President Vladimir V. Putin of Russia with Chinese and Russian military officials during joint military exercises in Siberia in 2018.Credit...Pool photo by Alexei Nikolsky

Mr. Biden made a point of meeting the leaders of Estonia, Latvia, Lithuania and Poland in Brussels before his meeting with Mr. Putin. NATO troops are deployed in all four countries.

But even Britain, probably Washington’s closest ally, expressed some wariness about confrontation with China. Asked at the NATO meeting about China, Prime Minister Boris Johnson warned against a “new Cold War,” while acknowledging that China’s rise was a “gigantic fact in our lives.”

Similarly, Chancellor Angela Merkel of Germany said after the meeting: “If you look at the cyberthreats and the hybrid threats, if you look at the cooperation between Russia and China, you cannot simply ignore China.’’ But she also said: “One must not overrate it, either — we need to find the right balance.”


15. Disagreements flare among NATO allies despite relief at Biden’s arrival

The Washington Post · June 14, 2021

Excerpts: ““China is increasing its expansion, its influence around the world, and it’s increasingly running up against NATO,” Canadian Prime Minister Justin Trudeau said Monday at a forum organized by the German Marshall Fund that ran alongside the summit. “We need to make sure that as an alliance, even though we’re much more Atlantic than Pacific, we are aware of the global influences the Chinese have.”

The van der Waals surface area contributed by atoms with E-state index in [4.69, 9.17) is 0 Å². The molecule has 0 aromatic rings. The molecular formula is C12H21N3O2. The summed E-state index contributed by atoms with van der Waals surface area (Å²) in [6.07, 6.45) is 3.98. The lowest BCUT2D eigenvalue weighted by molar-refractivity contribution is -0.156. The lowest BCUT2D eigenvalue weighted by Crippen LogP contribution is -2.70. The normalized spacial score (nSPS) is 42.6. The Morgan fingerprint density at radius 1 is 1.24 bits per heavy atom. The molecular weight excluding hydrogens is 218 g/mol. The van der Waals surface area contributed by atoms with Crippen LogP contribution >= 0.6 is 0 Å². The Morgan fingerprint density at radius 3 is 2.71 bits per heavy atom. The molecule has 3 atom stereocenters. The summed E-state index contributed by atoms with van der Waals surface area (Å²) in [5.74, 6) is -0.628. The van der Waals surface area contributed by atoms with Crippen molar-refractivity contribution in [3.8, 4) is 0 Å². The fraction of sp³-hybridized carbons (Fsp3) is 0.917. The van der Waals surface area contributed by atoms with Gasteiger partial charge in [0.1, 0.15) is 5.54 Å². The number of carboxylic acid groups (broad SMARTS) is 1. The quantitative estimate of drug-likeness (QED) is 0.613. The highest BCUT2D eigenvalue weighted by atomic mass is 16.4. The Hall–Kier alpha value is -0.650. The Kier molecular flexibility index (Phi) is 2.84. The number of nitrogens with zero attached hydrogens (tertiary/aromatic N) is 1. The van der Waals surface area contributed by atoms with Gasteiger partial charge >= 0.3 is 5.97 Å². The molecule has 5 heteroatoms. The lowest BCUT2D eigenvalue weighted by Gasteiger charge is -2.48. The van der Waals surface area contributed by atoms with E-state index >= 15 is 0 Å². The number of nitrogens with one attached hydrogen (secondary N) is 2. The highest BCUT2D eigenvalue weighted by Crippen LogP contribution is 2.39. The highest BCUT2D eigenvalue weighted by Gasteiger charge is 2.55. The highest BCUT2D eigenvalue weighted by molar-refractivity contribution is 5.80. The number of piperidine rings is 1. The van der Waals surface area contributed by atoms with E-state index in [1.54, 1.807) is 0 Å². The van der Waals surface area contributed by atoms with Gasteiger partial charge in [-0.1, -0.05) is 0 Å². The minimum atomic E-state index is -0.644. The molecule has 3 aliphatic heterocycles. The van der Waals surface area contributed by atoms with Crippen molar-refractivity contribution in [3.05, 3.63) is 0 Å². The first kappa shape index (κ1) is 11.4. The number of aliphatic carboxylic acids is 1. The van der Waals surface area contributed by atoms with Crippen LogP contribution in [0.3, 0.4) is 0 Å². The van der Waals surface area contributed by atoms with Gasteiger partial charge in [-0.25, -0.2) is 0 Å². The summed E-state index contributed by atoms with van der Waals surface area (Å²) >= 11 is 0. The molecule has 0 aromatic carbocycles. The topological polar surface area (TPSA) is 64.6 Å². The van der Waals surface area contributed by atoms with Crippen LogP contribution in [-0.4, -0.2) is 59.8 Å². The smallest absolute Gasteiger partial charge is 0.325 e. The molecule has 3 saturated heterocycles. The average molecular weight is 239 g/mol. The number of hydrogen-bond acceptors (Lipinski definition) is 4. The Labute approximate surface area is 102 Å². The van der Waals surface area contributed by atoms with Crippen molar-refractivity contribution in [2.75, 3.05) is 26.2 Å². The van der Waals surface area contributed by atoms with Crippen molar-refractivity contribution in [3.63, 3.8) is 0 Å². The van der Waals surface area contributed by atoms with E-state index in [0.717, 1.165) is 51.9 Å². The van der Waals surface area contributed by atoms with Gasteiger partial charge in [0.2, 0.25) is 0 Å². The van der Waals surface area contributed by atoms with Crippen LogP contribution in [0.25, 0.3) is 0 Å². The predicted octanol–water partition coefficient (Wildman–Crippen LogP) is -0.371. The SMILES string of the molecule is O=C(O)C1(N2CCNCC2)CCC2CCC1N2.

But not every NATO country is on board with confronting China more forcefully. Some such as Hungary have friendly relations with China and seek investments from Beijing. Others such as Germany and other big European powers fall in the middle, believing there is a balance between the need to work with Beijing to fight climate change and the need to rein in its global ambitions.

At the G-7 summit, too, the question of how vigorously to call out China remained a point of division, with Germany, Italy and Japan expressing some reluctance to go as far as the Biden administration hoped.

And NATO’s front-line countries, the ones that border Russia, have been concerned in the past that focusing elsewhere could distract from what they see as the alliance’s central mission of defending against Russia, although many are increasingly coming around to the necessity of responding to both.


16. The enduring triumph of Chimerica · by David P. Goldman · June 14, 2021

Excerpts: “I would be surprised to learn that the US Treasury and the PBOC have worked this out in some kind of tacit policy agreement. The current is so strong that the US is being caught up in a Sinocentric vortex of trade and capital flows whether it likes it or not.

Eventually, US-China policy will adjust to the misery of America’s present circumstances.


17.  Air Force would contribute bulk of new cyber mission force teams

Defense News · by Mark Pomerleau · June 14, 2021


18. FBI warns lawmakers that QAnon 'digital soldiers' may become more violent

CNN · by Zachary Cohen and Whitney Wild


19. Biden’s Kinder, Gentler Trumpism

Bloomberg · by Karl W. Smith · June 14, 2021